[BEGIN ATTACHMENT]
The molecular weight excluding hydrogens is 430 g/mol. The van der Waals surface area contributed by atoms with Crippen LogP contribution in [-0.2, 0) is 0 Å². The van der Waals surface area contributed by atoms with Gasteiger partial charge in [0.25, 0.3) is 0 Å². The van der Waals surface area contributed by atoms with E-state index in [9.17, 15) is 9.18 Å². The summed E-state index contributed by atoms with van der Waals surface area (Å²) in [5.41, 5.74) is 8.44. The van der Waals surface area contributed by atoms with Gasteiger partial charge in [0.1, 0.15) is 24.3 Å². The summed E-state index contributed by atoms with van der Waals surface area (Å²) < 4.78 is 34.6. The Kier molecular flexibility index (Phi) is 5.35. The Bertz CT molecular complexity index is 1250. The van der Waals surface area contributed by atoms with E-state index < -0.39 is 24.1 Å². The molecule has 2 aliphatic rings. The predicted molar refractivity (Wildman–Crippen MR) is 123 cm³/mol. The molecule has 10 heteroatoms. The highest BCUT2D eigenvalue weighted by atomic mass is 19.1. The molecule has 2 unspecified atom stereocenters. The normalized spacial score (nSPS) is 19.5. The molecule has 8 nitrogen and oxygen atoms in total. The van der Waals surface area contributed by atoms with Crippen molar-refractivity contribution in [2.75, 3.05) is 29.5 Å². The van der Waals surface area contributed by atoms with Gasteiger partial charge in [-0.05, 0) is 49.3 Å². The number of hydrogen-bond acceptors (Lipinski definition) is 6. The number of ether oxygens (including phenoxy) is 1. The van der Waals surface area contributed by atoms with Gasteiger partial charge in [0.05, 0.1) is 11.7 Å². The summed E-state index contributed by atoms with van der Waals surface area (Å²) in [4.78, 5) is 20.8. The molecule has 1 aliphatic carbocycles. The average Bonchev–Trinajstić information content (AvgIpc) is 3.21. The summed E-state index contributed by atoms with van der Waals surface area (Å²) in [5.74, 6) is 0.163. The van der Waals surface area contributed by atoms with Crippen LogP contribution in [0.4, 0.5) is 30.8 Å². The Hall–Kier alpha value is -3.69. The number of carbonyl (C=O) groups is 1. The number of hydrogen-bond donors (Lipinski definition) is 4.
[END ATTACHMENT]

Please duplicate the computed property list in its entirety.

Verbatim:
The molecular weight excluding hydrogens is 430 g/mol. The van der Waals surface area contributed by atoms with Crippen LogP contribution in [-0.2, 0) is 0 Å². The van der Waals surface area contributed by atoms with Gasteiger partial charge in [0.25, 0.3) is 0 Å². The van der Waals surface area contributed by atoms with E-state index in [9.17, 15) is 9.18 Å². The summed E-state index contributed by atoms with van der Waals surface area (Å²) in [5.41, 5.74) is 8.44. The van der Waals surface area contributed by atoms with Gasteiger partial charge in [0.1, 0.15) is 24.3 Å². The summed E-state index contributed by atoms with van der Waals surface area (Å²) < 4.78 is 34.6. The Kier molecular flexibility index (Phi) is 5.35. The Bertz CT molecular complexity index is 1250. The van der Waals surface area contributed by atoms with E-state index < -0.39 is 24.1 Å². The molecule has 2 aliphatic rings. The predicted molar refractivity (Wildman–Crippen MR) is 123 cm³/mol. The molecule has 10 heteroatoms. The highest BCUT2D eigenvalue weighted by atomic mass is 19.1. The molecule has 2 unspecified atom stereocenters. The normalized spacial score (nSPS) is 19.5. The molecule has 8 nitrogen and oxygen atoms in total. The van der Waals surface area contributed by atoms with Crippen molar-refractivity contribution in [2.75, 3.05) is 29.5 Å². The van der Waals surface area contributed by atoms with Gasteiger partial charge in [-0.05, 0) is 49.3 Å². The number of hydrogen-bond acceptors (Lipinski definition) is 6. The number of ether oxygens (including phenoxy) is 1. The van der Waals surface area contributed by atoms with Gasteiger partial charge in [0.05, 0.1) is 11.7 Å². The summed E-state index contributed by atoms with van der Waals surface area (Å²) in [4.78, 5) is 20.8. The molecule has 1 aliphatic carbocycles. The average Bonchev–Trinajstić information content (AvgIpc) is 3.21. The summed E-state index contributed by atoms with van der Waals surface area (Å²) in [5.74, 6) is 0.163. The van der Waals surface area contributed by atoms with Crippen LogP contribution in [0.4, 0.5) is 30.8 Å². The Hall–Kier alpha value is -3.69. The number of carbonyl (C=O) groups is 1. The number of hydrogen-bond donors (Lipinski definition) is 4.